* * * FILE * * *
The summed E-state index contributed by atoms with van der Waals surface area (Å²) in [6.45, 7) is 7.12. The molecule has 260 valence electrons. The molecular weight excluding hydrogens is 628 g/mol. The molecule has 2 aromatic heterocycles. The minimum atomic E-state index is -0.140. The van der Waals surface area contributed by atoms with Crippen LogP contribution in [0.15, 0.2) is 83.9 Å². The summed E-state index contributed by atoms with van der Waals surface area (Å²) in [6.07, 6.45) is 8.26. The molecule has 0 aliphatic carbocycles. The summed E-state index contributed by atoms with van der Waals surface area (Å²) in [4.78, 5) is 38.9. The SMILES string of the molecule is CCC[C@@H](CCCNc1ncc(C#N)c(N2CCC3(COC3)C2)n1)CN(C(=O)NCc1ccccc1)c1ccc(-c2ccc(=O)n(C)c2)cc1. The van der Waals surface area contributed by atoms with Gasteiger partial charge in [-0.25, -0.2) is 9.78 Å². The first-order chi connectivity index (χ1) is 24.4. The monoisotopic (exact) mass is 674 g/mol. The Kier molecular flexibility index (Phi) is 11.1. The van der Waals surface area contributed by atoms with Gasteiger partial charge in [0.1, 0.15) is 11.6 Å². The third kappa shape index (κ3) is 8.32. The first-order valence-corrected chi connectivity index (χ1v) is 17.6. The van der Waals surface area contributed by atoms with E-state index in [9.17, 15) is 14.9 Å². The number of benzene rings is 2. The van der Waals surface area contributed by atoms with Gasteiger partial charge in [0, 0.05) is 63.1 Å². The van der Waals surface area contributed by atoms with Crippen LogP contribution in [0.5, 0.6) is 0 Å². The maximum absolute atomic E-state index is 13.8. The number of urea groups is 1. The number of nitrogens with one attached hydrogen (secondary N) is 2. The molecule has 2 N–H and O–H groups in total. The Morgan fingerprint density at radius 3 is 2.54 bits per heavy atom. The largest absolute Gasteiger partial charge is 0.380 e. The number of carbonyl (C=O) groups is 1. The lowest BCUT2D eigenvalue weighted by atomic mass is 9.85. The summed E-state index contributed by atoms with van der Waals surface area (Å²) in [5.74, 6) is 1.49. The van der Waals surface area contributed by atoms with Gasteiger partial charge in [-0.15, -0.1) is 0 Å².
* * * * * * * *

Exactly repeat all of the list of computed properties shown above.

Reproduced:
The summed E-state index contributed by atoms with van der Waals surface area (Å²) in [6.45, 7) is 7.12. The molecule has 260 valence electrons. The molecular weight excluding hydrogens is 628 g/mol. The molecule has 2 aromatic heterocycles. The minimum atomic E-state index is -0.140. The van der Waals surface area contributed by atoms with Crippen LogP contribution in [0.15, 0.2) is 83.9 Å². The summed E-state index contributed by atoms with van der Waals surface area (Å²) in [6.07, 6.45) is 8.26. The molecule has 0 aliphatic carbocycles. The summed E-state index contributed by atoms with van der Waals surface area (Å²) in [4.78, 5) is 38.9. The SMILES string of the molecule is CCC[C@@H](CCCNc1ncc(C#N)c(N2CCC3(COC3)C2)n1)CN(C(=O)NCc1ccccc1)c1ccc(-c2ccc(=O)n(C)c2)cc1. The van der Waals surface area contributed by atoms with Gasteiger partial charge in [-0.25, -0.2) is 9.78 Å². The first-order chi connectivity index (χ1) is 24.4. The monoisotopic (exact) mass is 674 g/mol. The Kier molecular flexibility index (Phi) is 11.1. The van der Waals surface area contributed by atoms with Gasteiger partial charge in [0.1, 0.15) is 11.6 Å². The third kappa shape index (κ3) is 8.32. The first-order valence-corrected chi connectivity index (χ1v) is 17.6. The van der Waals surface area contributed by atoms with E-state index in [9.17, 15) is 14.9 Å². The number of benzene rings is 2. The van der Waals surface area contributed by atoms with Gasteiger partial charge in [0, 0.05) is 63.1 Å². The van der Waals surface area contributed by atoms with Crippen LogP contribution in [0.5, 0.6) is 0 Å². The maximum absolute atomic E-state index is 13.8. The number of urea groups is 1. The number of nitrogens with one attached hydrogen (secondary N) is 2. The molecule has 2 N–H and O–H groups in total. The Morgan fingerprint density at radius 3 is 2.54 bits per heavy atom. The largest absolute Gasteiger partial charge is 0.380 e. The number of carbonyl (C=O) groups is 1. The lowest BCUT2D eigenvalue weighted by atomic mass is 9.85. The summed E-state index contributed by atoms with van der Waals surface area (Å²) in [5.74, 6) is 1.49. The van der Waals surface area contributed by atoms with Gasteiger partial charge in [-0.15, -0.1) is 0 Å².